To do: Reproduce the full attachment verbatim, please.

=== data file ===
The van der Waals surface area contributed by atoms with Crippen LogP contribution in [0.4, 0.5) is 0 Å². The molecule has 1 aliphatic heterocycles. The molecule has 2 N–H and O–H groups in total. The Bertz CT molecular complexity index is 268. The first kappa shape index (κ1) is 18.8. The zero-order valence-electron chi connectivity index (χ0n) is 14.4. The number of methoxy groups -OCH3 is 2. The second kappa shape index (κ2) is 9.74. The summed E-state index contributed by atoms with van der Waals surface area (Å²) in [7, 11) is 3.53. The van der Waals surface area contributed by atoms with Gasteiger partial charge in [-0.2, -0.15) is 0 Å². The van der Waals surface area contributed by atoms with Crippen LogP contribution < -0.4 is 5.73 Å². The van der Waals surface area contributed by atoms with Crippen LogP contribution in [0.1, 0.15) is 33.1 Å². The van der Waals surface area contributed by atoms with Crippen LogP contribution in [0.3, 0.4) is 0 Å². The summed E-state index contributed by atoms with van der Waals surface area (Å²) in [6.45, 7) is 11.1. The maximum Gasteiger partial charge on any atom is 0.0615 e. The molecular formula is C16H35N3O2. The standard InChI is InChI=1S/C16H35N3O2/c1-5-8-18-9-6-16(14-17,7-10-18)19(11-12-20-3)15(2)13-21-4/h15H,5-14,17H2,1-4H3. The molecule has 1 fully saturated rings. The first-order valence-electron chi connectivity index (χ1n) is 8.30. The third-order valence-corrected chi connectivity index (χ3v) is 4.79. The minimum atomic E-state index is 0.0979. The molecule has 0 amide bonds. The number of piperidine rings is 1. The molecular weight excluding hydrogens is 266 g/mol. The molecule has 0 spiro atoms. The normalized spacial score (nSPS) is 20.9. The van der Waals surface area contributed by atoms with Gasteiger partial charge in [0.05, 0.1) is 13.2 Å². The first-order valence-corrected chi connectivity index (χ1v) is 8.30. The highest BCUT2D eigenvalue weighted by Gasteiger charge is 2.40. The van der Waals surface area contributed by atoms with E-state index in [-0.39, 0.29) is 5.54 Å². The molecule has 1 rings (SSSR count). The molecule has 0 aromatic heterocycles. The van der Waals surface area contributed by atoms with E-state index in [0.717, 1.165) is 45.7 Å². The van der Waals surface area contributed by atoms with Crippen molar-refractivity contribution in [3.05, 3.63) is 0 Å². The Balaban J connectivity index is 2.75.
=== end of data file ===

The van der Waals surface area contributed by atoms with Crippen LogP contribution in [0.4, 0.5) is 0 Å². The molecule has 1 aliphatic heterocycles. The molecule has 2 N–H and O–H groups in total. The Bertz CT molecular complexity index is 268. The first kappa shape index (κ1) is 18.8. The zero-order valence-electron chi connectivity index (χ0n) is 14.4. The number of methoxy groups -OCH3 is 2. The second kappa shape index (κ2) is 9.74. The summed E-state index contributed by atoms with van der Waals surface area (Å²) in [7, 11) is 3.53. The van der Waals surface area contributed by atoms with Gasteiger partial charge in [-0.2, -0.15) is 0 Å². The van der Waals surface area contributed by atoms with Crippen LogP contribution < -0.4 is 5.73 Å². The van der Waals surface area contributed by atoms with Crippen LogP contribution in [0.1, 0.15) is 33.1 Å². The van der Waals surface area contributed by atoms with Crippen LogP contribution in [0.3, 0.4) is 0 Å². The summed E-state index contributed by atoms with van der Waals surface area (Å²) in [6.45, 7) is 11.1. The maximum Gasteiger partial charge on any atom is 0.0615 e. The molecular formula is C16H35N3O2. The standard InChI is InChI=1S/C16H35N3O2/c1-5-8-18-9-6-16(14-17,7-10-18)19(11-12-20-3)15(2)13-21-4/h15H,5-14,17H2,1-4H3. The molecule has 1 fully saturated rings. The first-order valence-electron chi connectivity index (χ1n) is 8.30. The third-order valence-corrected chi connectivity index (χ3v) is 4.79. The minimum atomic E-state index is 0.0979. The molecule has 0 amide bonds. The number of piperidine rings is 1. The molecular weight excluding hydrogens is 266 g/mol. The molecule has 0 spiro atoms. The normalized spacial score (nSPS) is 20.9. The van der Waals surface area contributed by atoms with Gasteiger partial charge in [0.05, 0.1) is 13.2 Å². The first-order valence-corrected chi connectivity index (χ1v) is 8.30. The highest BCUT2D eigenvalue weighted by Gasteiger charge is 2.40. The van der Waals surface area contributed by atoms with E-state index in [-0.39, 0.29) is 5.54 Å². The molecule has 1 rings (SSSR count). The molecule has 0 aromatic heterocycles. The van der Waals surface area contributed by atoms with E-state index in [0.717, 1.165) is 45.7 Å². The van der Waals surface area contributed by atoms with Crippen molar-refractivity contribution in [3.05, 3.63) is 0 Å². The Balaban J connectivity index is 2.75.